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“Many are the afflictions of the righteous”…

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No doubt many of you recognize those words as part of the 34th Psalm. The entire text reads as follows:

Many are the afflictions of the righteous, But the Lord delivers him out of them all”. [1]

This particular Psalm has been a great encouragement to me through the years, especially during those difficult seasons that we all go through from time to time.

I find it very comforting to know that the God of the Bible would have such a vested interest in us, and my personal observations through these many years of serving the Lord reveal that He is indeed still a Deliverer of His people.

This Psalm speaks to me in many ways. In it, David states that the righteous are afflicted not once, twice, or even three times, but he says that our afflictions are many.

In other words, David seems to be suggesting that afflictions and trials are to be expected. This aligns perfectly with what the Apostle Peter meant when he said “Beloved, do not think it strange concerning the fiery trial which is to try you, as though some strange thing happened to you”; [2]

I can almost hear many of you say “Amen” to that!

The issues, or afflictions we deal with are as diverse and complex as we ourselves are. What may be an obstacle or hinderance to one may scarcely get another’s attention, while others of us may feel as though we are being made to pass through the fire, so great is the affliction.

I cannot stress enough the importance of keeping things in their proper perspective, which is why Peter said that we shouldn’t think it strange when we are afflicted, as if perhaps there were something wrong with us or with our relationship with the Lord.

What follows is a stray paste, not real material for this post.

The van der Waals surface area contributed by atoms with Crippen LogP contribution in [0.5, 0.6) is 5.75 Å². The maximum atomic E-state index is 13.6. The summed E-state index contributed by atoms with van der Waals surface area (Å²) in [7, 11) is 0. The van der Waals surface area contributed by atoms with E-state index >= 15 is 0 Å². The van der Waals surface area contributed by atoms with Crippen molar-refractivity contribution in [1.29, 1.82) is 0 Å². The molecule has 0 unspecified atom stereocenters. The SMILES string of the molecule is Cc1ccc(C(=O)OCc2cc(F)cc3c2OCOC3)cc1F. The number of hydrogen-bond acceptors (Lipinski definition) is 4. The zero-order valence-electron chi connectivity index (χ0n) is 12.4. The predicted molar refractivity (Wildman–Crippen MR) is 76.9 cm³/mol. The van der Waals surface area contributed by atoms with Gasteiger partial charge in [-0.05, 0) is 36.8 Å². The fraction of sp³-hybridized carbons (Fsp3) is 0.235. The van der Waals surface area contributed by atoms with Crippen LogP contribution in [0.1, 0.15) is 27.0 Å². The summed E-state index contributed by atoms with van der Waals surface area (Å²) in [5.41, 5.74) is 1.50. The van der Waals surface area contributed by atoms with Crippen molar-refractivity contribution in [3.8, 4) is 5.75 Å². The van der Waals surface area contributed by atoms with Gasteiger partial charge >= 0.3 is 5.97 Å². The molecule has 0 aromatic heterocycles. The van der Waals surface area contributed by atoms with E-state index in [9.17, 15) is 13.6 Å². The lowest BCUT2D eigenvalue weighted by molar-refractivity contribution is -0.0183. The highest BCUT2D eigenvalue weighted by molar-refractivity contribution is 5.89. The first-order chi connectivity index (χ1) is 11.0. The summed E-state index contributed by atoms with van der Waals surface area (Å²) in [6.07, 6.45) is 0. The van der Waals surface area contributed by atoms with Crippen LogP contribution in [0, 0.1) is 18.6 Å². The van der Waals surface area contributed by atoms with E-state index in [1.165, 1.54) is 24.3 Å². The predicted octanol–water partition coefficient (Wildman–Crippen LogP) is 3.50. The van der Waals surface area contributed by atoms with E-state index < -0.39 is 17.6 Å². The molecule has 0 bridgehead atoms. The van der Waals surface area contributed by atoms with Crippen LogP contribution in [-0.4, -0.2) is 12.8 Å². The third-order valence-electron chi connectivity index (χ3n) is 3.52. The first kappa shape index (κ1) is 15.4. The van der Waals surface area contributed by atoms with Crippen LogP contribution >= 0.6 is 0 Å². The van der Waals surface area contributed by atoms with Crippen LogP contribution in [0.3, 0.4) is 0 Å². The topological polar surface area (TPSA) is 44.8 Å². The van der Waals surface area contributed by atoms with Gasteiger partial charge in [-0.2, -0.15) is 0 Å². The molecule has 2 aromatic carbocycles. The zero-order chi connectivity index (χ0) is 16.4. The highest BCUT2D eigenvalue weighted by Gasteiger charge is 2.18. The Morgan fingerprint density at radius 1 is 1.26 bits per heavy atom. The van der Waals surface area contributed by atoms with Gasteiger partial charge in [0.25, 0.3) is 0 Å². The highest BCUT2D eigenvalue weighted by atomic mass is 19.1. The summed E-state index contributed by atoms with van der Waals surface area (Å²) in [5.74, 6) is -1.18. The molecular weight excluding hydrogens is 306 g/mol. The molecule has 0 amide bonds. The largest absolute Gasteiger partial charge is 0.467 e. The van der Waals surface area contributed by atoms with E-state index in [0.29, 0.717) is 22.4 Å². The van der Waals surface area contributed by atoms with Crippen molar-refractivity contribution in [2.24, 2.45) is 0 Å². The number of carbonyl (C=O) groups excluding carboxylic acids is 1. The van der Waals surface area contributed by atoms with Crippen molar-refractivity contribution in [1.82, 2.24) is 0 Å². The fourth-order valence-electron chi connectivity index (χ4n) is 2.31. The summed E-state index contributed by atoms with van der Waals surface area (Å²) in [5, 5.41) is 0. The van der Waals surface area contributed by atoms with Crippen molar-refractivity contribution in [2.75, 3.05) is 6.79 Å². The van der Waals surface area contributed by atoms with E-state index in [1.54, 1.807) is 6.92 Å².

The key issue here is that we not allow ourselves to be overwhelmed by the afflictions and issues of this life. Easy for me to say, right? You may be thinking that I have no idea what you have been through or are currently going through.

And you would be 100% correct.

What I do know however is that God will deliver you. The Bible declares that God will deliver His children out of all afflictions. Notice that there is no provision made for the severity or frequency of the affliction. “All” in this case simply means all.

I recently had the opportunity to address this subject when I was invited to preach at a local church. On this particular Sunday, I felt strongly that I should speak on the topic of “Overcoming Through Faith and Hope”. In this message, I shared some of these very same thoughts about how that God will deliver us if we will call upon Him.

I also pointed out that the trials and afflictions we endure actually serve a Divine purpose. As Christians, we must understand that while there are times when things happen in a seemingly random fashion, usually when we are in a difficult trial there is a greater purpose.

You see, God uses these as a means of increasing our dependence upon Him. He uses them to mold us and to shape us into the person he has destined we become. Much like the blacksmith uses a forge and a heavy hammer to bend, twist, and shape a raw piece of steel into something useable, so it is with the Lord.

Of course, none of us are likely to say how much we enjoy this process, are we? I know I don’t! After all, I don’t like being pulled out of my comfort zone any more than you do!

Being tested, tried, afflicted, or whatever you wish to call it is all a part of the process of dying to SELF. It is a necessary, albeit sometimes painful road that all of God’s children must walk.

There is great joy in this journey however, because the Lord will deliver you out of all of the afflictions and trials that come your way.

Be blessed and encouraged, because Jesus is Lord!

Ron

 

[1] Psalm 34:19 NKJV

[2] 1 Peter 4:12  NKJV

Prosperity…God’s way

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I don’t know about you, but even though I enjoy the Christmas holidays, I’m glad they are behind us. I was beginning to wonder if I would ever recover from the deluge of non-stop TV advertisements imploring me to buy a new car, a new refrigerator, or a new diamond necklace.

What with Santa touting a new Mercedes, the local appliance dealers reminding me they are offering a once in a lifetime opportunity, or just hearing the words “Black Friday” for the 14 millionth time, my brain reached the point where it stopped processing this stuff sometime about a week after Thanksgiving.

Am I the only one that watches these commercials of a husband giving his wife a brand new car (complete with $500 bow stuck on the top) and thinks “who really does this”?

Could anything say “it’s all about me” more than this?